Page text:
When Wendy Martin, Artistic Director of Perth Festival, saw the latest work from the Michael Clark Company at last year’s December Dance Festival in Bruges, Belgium, she felt instinctively that here was a piece that would attract people who don’t normally go to contemporary dance.

A triptych choreographed to music by Erik Satie, Patti Smith and David Bowie, running a tight 85 minutes including interval, she found herself on her feet with the rest of the audience as the work – entitled to a simple, rock ‘n’ roll… song. – climaxed to Bowie’s Aladdin Sane.

Clark, who burst onto the scene in the 1980s as the post-punk wild-child of British dance, has often used Bowie’s songs in his dance pieces. Speaking to The Guardian ahead of the premiere of this latest work at the Barbican in London in December 2016, he said: “I was so shocked by his death, really shocked.”

Michael Clarkto a simple, rock ‘n’ roll… song. Photo © Hugo Glendinning

Martin believes that this is one reason why to a simple, rock ‘n’ roll… song. resonates so powerfully. “He made this work after Bowie passed away [in January 2016] so it feels particularly emotionally engaging,” she says.

“He was creating a tribute to three of his musical heroes, and the final section is a homage to Bowie. He uses the music of Blackstar, which was Bowie’s final album [released two days before his death], so it goes from the melancholy of that to the utter exuberance of Aladdin Sane.  Sitting in the audience in Bruges you could feel the sadness [with Blackstar]. But then when Aladdin Sane came on, it was so uplifting that the entire audience roared to their feet.”

“The thing about Michael Clark’s choreography is that because he comes out of classical dance it has the rigour of classical movement. At the same time, it feels completely contemporary,” adds Martin.

Michael Clarkto a simple, rock ‘n’ roll… song. Photo © Hugo Glendinning

“The reason I chose this piece is that many people feel they can’t understand contemporary dance because it’s not based on a narrative the way ballet often is, but this particular piece comes from such a deep emotional place, both through the music and the movement. The choreography is so fearless and so stunning that I felt this was a work that would really bring new people to contemporary dance.”

Martin then spoke to Danielle Harvey, Sydney Opera House’s Head of Contemporary Performance, who sent two colleagues with very different tastes in dance to see the work, and both were equally enthusiastic. And so, the Michael Clark Company – including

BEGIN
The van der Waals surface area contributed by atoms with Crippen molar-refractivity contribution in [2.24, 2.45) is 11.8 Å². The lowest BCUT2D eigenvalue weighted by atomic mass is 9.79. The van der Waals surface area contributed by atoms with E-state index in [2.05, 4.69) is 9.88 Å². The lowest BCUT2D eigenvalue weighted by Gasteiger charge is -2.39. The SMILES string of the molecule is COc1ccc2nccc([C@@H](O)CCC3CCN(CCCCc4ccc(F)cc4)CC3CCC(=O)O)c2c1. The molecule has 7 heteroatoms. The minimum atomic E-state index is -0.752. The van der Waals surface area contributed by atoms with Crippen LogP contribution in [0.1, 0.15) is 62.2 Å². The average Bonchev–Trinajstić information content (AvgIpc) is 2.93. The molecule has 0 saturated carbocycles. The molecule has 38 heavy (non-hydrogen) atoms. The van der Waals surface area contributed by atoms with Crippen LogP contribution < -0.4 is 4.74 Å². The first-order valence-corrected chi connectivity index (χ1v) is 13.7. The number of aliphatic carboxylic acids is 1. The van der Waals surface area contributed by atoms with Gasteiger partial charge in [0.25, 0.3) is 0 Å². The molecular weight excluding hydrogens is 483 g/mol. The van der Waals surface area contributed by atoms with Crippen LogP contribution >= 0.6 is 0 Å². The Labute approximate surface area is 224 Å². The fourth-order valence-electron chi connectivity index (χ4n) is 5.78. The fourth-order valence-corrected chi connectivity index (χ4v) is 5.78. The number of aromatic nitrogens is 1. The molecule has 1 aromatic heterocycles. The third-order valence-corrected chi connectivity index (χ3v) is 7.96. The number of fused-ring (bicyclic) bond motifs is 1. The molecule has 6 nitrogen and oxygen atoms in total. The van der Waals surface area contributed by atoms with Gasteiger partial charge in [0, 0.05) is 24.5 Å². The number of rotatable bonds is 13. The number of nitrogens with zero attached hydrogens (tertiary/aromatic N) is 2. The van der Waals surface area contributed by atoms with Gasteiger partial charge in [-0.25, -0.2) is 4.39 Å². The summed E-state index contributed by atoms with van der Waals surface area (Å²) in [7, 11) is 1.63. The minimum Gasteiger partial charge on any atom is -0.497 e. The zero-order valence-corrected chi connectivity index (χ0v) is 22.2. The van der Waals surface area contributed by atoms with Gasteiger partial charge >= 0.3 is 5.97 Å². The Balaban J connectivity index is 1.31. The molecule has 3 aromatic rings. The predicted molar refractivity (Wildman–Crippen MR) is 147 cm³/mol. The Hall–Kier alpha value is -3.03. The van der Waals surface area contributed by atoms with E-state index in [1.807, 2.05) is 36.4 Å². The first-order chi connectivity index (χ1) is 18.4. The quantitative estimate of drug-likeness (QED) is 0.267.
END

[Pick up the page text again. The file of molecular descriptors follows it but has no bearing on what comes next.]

Clark himself – will perform to a simple, rock ‘n’ roll… song. at the Sydney Opera House and then at Perth Festival in what will be the company’s Perth debut.

Now 55, Scottish-born Clark trained at The Royal Ballet School in London. Knocking back an offer to join The Royal Ballet, he danced with Ballet Rambert and then in 1984, aged just 22, formed the Michael Clark Company. Considered one of the great iconoclasts of British dance, Clark and his company became “one of the most provocative and exciting pop-cultural happenings of the 1980s” said The Guardian.

Michael Clarkto a simple, rock ‘n’ roll… song. Photo © Hugo Glendinning

The years between then and now have been a roller-coaster for Clark who has battled various addictions but to a simple, rock ‘n’ roll…song. has been hailed by critics as a return to form. “Clark has always been a huge talent, but here his artistry reaches a zenith in which being chic and being smart are allied to a real passion for pure dance,” said The Times.

Consisting of three sections, the work opens with Satie Studs/Ogives Composite choreographed to pieces of crystalline piano music by Erik Satie known as the Ogives. The eight dancers, clad in sleek black and white costumes (by Stevie Stewart) create beautiful sculptural shapes against colourful backdrops by lighting designer Charles Atlas, with critics finding echoes of Merce Cunningham and Frederick Ashton in the austere, rigorously precise movement.

From there, Clark powers into the second section, Land, choreographed to Patti Smith’s snarling, three-part song Land from her 1976 album Horses. Clad in flared black PVC unitards, the dancers perform against a stage adaptation of Atlas’s 2010 psychedelic video installation Painting by Numbers in which cascades of white numerals create swirling patterns.

The final section, entitled my mother, my dog and CLOWNS! (taken from the lyrics to Bowie’s Life on Mars?) has the dancers in metallic silver outfits dancing to four Bowie numbers, with Clark himself making a cameo appearance. Summing up, The Times said: “Pure dance? Pure joy is more like it.”


to a simple, rock ‘n’ roll… song. plays at Sydney Opera House, January 30 – February 4, and His Majesty’s Theatre, Perth as part of the Perth Festival, February 14 – 17.